Skip to comments.India to turn Rudyard Kipling house into museum but ignores author
Posted on 01/29/2010 9:19:53 PM PST by bruinbirdman
The house where Rudyard Kipling was born in India is to be turned into a museum, but the author will be written out of history, failing to get a mention anywhere in the building because of political sensitivities.
The foundation restoring the Mumbai house has shelved plans to use it to house a Kipling museum, fearing that commemorating the author of The White Mans Burden and chronicler of the British Raj, will lead to a political furore.
The house, instead, is likely to feature a collection of paintings by local artists.
The Dean's residence on the campus of Sir J.J Institute of Applied Art in Mumbai, India where Rudyard
Kipling was born
If we tried to convert it into a Kipling museum simply because Kipling was born there, that would ruffle quite a few feathers. In the political storm, you may find that the conservation effort would be set aside, said Mukund Gorashkar, who is in charge of the project for the JSW Foundation, which plans to start the renovation work next month. Kipling was born in 1865 in the Deans bungalow in the grounds of the JJ School of Art in the bustling Victorian heart of the then Bombay. His father, John Lockwood Kipling, was the schools first dean.
Kipling described the location of the bungalow in his poem To the City of Bombay. His experiences there formed the template for the character he created in his novel Kim a white boy who is indistinguishable from the Indian children around him.
Mr Gorashkar said the municipal government officials with whom he had dealt since the project began had reprimanded him whenever he referred to the building as the Kipling house, and insisted that it be called the Deans house.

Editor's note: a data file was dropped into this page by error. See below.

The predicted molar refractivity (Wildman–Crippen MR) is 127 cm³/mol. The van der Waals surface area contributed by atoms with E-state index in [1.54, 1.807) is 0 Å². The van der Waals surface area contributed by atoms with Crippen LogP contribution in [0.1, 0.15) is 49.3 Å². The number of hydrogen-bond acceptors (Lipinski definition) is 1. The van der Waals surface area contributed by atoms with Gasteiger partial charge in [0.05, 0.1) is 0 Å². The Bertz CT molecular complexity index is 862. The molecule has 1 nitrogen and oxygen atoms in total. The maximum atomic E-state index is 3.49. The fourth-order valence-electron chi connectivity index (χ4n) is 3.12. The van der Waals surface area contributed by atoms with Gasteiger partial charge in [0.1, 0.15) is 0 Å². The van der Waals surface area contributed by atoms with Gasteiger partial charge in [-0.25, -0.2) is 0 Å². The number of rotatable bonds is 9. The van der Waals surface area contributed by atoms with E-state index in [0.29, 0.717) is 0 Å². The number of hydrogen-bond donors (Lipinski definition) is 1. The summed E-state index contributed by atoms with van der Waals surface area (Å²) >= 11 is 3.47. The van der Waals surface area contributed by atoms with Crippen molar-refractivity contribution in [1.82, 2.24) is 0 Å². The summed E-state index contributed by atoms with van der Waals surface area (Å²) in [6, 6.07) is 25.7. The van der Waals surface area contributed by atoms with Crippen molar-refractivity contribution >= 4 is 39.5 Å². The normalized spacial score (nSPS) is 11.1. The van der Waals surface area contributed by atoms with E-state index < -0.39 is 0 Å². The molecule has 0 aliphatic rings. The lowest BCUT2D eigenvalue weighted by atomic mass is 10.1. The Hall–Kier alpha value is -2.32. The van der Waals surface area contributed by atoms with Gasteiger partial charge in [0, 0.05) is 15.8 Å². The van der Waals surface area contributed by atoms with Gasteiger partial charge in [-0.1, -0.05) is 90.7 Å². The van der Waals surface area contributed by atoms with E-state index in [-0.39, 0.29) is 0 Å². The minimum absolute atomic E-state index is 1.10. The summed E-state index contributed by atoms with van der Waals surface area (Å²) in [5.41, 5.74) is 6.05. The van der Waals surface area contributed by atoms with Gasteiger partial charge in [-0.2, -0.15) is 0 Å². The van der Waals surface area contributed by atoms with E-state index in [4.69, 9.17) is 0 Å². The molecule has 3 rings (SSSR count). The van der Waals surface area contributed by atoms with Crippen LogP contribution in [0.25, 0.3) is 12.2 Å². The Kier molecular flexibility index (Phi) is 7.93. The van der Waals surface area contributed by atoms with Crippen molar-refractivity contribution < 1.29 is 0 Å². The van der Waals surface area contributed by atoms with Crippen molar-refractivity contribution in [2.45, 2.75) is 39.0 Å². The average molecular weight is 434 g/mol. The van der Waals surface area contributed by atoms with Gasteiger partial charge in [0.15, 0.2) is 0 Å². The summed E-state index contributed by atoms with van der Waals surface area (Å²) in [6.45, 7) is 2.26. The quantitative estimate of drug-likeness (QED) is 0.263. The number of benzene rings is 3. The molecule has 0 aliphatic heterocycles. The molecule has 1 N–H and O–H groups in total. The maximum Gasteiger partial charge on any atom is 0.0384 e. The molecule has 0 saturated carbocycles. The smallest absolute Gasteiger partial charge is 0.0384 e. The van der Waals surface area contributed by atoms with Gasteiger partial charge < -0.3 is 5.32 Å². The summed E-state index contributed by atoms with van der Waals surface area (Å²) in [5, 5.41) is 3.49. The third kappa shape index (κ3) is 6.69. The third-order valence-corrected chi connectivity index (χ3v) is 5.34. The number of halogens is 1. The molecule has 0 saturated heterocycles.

Sharad Keskar, Chairman
(Excerpt) Read more at telegraph.co.uk ...
Bah. Here’s a note to the overly sensitive
Read ‘White Man’s Burden.’ Yeah, yeah, racist, racist. Whatever.
Fine. Replace the words ‘white man’ with ‘First World’ or ‘republic’ or ‘empire’.
Now, look around the world, and tell me where that poem reads false.
I wouldn't say pandering to it...more like reluctantly giving in to it.
It's brilliant and one of my favorites. Kipling was going through a great deal of suffering at the time he wrote it.
Published in October 1919 when the poet was 53 years old, "The Gods of the Copybook Headings" has proved enduringly popular, despite the fact that copybooks disappeared from schoolrooms in Britain and America during, or shortly after, World War 2. A copybook was an exercise book used to practice one's handwriting in. The pages were blank except for horizontal rulings and a printed specimen of perfect handwriting at the top. You were supposed to copy this specimen all down the page. The specimens were proverbs or quotations, or little commonplace hortatory or admonitory sayingsthe ones in the poem illustrate the kind of thing. These were the copybook headings.
Kipling had lost his dearly loved son in World War 1, and a precious daughter some years earlier. He was a drained man in 1919, and England, with which he identified intensely, was a drained nation.
I’ve always known it as “Custis-Lee Mansion”.
To be fair to some of Rudyard Kipling’s critics, it’s sometimes hard to tell his condescension from his irony.
The saddest thing of all is that Kipling is not a bad author! He doesn’t disparage India or Indian heritage at all. Look at his beloved Jungle Book. And “White Man’s Burden”, is a very melancholy piece. I know academia loves to take potshots at the work as an unmitigated jingoistic work, but that’s hardly the case.
“Take up the White Man’s burden—
And reap his old reward:
The blame of those ye better,
The hate of those ye guard—
The cry of hosts ye humour
(Ah, slowly!) toward the light:—
“Why brought he from our bondage,
Our loved Egyptian night?”
He calls out this bullshit, no doubt he’d find it humorous how India ‘remembers’ him.